Reitz, J.A., Sarfaty, M., Diamond, J.J. et al. J Urban Health (2012) 89: 709. doi:10.1007/s11524-012-9675-9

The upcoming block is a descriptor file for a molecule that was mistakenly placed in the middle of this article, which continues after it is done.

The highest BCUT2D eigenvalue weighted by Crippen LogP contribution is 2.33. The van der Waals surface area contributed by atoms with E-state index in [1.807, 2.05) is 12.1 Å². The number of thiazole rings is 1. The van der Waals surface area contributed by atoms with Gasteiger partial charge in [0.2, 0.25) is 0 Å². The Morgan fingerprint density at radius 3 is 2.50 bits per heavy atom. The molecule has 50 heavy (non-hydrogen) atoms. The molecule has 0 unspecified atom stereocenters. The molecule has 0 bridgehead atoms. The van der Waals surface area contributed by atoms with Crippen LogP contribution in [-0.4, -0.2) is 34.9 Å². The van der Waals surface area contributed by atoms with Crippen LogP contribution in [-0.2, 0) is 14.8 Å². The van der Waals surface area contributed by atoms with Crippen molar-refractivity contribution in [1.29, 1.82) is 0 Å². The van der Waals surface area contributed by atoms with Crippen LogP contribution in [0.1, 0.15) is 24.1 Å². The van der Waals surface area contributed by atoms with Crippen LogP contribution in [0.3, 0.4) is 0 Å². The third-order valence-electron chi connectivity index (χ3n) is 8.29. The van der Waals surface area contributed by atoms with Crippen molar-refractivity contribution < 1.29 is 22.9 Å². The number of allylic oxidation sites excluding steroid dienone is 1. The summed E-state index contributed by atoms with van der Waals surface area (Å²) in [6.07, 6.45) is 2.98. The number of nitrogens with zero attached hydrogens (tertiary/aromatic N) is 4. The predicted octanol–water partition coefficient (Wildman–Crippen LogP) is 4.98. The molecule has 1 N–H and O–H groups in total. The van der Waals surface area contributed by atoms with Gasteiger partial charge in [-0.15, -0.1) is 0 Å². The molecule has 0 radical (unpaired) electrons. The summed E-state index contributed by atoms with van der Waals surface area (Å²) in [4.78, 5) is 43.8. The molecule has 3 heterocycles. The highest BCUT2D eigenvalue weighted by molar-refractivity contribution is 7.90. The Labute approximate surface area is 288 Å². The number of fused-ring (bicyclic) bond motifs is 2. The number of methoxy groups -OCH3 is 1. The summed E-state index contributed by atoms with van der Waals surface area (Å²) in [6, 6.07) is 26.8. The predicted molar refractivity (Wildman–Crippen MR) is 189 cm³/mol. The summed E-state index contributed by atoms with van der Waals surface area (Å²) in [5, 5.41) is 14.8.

Diabetes mellitus is a prevalent chronic health condition associated with significant morbidity and mortality. Those with diabetes must acquire self-efficacy in the tasks necessary for them to successfully manage their disease. In this study, a controlled pre- and post-design was used to determine the effect of an adult support and education group visit program embedded in an urban academic family medicine practice on weight and the achievement of treatment goals for hemoglobin A1C, low-density lipoprotein (LDL) blood concentration, and blood pressure (BP) several months after it was implemented. Participants in the program were matched to a comparison group based on age, gender, race/ethnicity, and zip code group, a surrogate marker for socioeconomic status. The distribution of demographic characteristics and co-morbidities was similar between the groups. Significant increases occurred in the proportion of participants achieving both an A1C concentration <7% (CMH=4.6613, p = 0.0309) while controlling for baseline AIC concentration, and a BP<140/90 mm Hg (CMH=5.61, p = 0.018) controlling for baseline BP compared to the comparison group. The hemoglobin A1C concentration declined in 76.9% of the participants in the group visit program compared to 54.3% in the comparison group (CMH=8.9911, p = 0.0027). The increase in the proportion of group visit participants achieving the target LDL concentrations did not achieve statistical significance. The proportion of participants who lost weight was similar to that in the comparison group. Early experience with the program was encouraging and suggested it may improve patients’ management of their diabetes mellitus in an urban, predominantly African American population.